When the phone rang, I didn’t have the emotional energy to deal with another confrontation. My ex-husband was calling and I knew he had been in the hospital from another drug overdose. My daughter had talked to him earlier in the week and filled me in on the details. But, of course, he told her not to tell me. Lying is part of the sickness of addiction.

Avoiding conflict is another style we use in conflict. I had intentionally avoided the conflict that day, knowing I would not handle the situation well at the moment. But I did later call and confront him. My girls don’t deserve the emotional pain they go through because of his choices, and once again, I asked him to please get help.

If we avoid conflict at every turn, we don’t solve our problems. The timing of  the encounter may be altered if emotions are high, but we must talk about our conflict and how to work through it.

Another style used in conflict is playing the victim role. This happens when one of the parties in conflict gets on his pity pot and sulks about what happened. Instead of trying to get to the bottom of the situation, he points the finger at others involved and never looks at his own part of the conflict. He chooses to feel sorry for himself and gains satisfaction by getting everyone around to feel sorry for him also.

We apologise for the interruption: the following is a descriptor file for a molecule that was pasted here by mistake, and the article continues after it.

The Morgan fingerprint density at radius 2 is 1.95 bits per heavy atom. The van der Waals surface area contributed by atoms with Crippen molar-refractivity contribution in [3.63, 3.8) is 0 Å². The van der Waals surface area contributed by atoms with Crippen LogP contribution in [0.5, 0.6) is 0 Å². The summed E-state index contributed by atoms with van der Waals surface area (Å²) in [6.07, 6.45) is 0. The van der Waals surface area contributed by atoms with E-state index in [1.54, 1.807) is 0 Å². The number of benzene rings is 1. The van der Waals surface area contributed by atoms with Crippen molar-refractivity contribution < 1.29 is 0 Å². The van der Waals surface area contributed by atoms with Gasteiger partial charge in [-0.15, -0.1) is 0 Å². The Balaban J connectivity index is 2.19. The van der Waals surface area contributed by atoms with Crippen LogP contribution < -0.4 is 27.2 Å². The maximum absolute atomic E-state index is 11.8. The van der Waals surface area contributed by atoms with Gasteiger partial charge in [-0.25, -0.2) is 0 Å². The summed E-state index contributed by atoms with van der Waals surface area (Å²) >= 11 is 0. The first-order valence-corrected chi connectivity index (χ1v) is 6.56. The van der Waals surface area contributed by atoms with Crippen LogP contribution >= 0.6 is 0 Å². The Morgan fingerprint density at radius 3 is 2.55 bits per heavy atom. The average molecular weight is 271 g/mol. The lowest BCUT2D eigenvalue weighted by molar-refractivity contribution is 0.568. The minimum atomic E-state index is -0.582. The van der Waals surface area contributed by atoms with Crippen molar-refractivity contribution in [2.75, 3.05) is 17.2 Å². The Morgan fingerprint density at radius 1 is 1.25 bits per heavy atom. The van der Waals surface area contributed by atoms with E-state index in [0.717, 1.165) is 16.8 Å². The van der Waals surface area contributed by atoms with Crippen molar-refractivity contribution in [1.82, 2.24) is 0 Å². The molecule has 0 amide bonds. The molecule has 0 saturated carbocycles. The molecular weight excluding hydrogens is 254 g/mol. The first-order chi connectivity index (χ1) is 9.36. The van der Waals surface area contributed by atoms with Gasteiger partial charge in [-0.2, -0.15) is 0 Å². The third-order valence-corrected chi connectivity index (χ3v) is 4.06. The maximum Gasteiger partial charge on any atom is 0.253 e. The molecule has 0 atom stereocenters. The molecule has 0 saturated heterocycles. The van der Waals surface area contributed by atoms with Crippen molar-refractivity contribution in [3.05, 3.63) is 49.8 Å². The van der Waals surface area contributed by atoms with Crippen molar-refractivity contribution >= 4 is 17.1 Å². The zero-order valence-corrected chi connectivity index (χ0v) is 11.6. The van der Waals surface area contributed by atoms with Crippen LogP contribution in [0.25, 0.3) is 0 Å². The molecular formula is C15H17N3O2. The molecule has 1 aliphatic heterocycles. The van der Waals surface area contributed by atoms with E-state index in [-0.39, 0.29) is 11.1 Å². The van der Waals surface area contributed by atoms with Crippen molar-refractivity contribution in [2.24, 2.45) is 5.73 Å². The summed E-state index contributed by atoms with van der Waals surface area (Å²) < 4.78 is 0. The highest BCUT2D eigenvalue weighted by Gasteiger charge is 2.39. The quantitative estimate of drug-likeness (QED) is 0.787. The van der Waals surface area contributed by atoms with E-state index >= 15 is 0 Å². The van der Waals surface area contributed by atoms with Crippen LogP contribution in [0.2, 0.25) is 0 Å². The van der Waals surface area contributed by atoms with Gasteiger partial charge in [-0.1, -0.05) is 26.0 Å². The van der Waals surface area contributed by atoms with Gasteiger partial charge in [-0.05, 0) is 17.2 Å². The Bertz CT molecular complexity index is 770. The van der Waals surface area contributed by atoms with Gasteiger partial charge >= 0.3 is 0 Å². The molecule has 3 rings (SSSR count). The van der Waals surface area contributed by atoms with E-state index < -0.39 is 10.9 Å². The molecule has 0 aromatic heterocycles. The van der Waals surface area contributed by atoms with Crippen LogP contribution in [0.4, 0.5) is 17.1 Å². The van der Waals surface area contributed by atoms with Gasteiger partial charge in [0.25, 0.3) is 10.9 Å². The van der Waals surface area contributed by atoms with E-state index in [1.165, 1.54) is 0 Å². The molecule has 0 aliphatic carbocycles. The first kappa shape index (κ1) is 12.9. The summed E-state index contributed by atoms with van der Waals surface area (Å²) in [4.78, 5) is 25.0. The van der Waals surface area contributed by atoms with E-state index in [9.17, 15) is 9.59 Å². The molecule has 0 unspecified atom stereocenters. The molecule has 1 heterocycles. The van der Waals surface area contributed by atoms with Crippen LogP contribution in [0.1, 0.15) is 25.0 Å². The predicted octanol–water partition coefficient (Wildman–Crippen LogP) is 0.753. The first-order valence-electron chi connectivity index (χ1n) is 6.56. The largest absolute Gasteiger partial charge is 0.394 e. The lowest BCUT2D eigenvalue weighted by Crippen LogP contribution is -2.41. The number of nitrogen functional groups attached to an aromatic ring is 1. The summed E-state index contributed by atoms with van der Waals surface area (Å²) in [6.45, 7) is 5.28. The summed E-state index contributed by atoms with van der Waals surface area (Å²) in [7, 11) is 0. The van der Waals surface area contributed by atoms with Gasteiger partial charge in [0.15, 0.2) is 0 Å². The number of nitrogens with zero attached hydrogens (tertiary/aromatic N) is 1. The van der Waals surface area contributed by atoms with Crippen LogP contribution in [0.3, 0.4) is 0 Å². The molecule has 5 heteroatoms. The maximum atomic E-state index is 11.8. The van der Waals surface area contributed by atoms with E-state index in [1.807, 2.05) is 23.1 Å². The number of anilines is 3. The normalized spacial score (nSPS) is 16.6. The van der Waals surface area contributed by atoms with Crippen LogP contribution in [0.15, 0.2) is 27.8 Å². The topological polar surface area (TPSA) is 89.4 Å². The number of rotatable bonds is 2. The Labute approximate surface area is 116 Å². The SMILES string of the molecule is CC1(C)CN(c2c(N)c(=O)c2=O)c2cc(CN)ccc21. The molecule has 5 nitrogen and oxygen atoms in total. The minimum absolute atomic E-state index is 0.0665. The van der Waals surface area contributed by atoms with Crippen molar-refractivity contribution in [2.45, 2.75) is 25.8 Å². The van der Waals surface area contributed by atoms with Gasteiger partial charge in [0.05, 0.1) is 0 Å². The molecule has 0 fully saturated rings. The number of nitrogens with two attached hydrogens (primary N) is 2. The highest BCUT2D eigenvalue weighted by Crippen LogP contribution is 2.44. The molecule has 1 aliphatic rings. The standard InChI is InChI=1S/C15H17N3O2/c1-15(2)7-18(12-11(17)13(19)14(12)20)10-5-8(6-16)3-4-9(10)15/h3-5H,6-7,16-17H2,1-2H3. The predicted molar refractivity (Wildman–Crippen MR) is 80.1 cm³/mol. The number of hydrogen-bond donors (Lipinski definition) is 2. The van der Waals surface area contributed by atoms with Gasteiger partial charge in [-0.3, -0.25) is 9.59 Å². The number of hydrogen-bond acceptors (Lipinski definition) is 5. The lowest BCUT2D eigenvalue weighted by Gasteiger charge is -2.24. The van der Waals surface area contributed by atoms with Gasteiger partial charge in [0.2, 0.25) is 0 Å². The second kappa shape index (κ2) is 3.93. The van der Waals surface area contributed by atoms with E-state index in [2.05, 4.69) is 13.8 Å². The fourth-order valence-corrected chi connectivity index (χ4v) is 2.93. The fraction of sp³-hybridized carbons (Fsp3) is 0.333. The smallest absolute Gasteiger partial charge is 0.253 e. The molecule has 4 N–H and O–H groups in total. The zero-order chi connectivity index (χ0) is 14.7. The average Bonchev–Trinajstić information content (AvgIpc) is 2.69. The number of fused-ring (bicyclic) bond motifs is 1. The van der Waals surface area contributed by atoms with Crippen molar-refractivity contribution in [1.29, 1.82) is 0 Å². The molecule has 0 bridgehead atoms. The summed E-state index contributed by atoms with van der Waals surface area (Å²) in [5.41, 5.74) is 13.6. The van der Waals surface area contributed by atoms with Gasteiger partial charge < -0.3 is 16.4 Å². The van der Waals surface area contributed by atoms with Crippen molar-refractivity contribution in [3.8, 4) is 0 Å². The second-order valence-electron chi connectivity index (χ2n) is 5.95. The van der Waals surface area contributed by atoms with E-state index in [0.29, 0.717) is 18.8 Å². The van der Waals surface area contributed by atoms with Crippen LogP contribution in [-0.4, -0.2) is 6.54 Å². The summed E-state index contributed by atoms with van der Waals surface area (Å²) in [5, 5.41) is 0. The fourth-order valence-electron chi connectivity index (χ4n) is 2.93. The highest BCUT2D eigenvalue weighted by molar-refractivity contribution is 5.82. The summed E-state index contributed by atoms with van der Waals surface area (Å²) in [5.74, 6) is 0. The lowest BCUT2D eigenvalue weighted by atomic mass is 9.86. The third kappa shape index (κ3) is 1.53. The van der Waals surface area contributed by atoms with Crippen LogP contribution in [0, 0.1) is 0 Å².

This style magnifies the situation because the sulking person drags others into the conflict with his self-pity and ruminating actions. The conflict is never resolved.

We’ve looked at several styles used in conquering conflict this past week: peacemaking, dominating, avoiding, and victimizing. Each of these styles uses less than ideal ways to work through conflict (although can be approprate at certain times). In our next post, we will talk about the best way to conquer conflict in blended families.

Have you noticed what style you use? Is it working for you?


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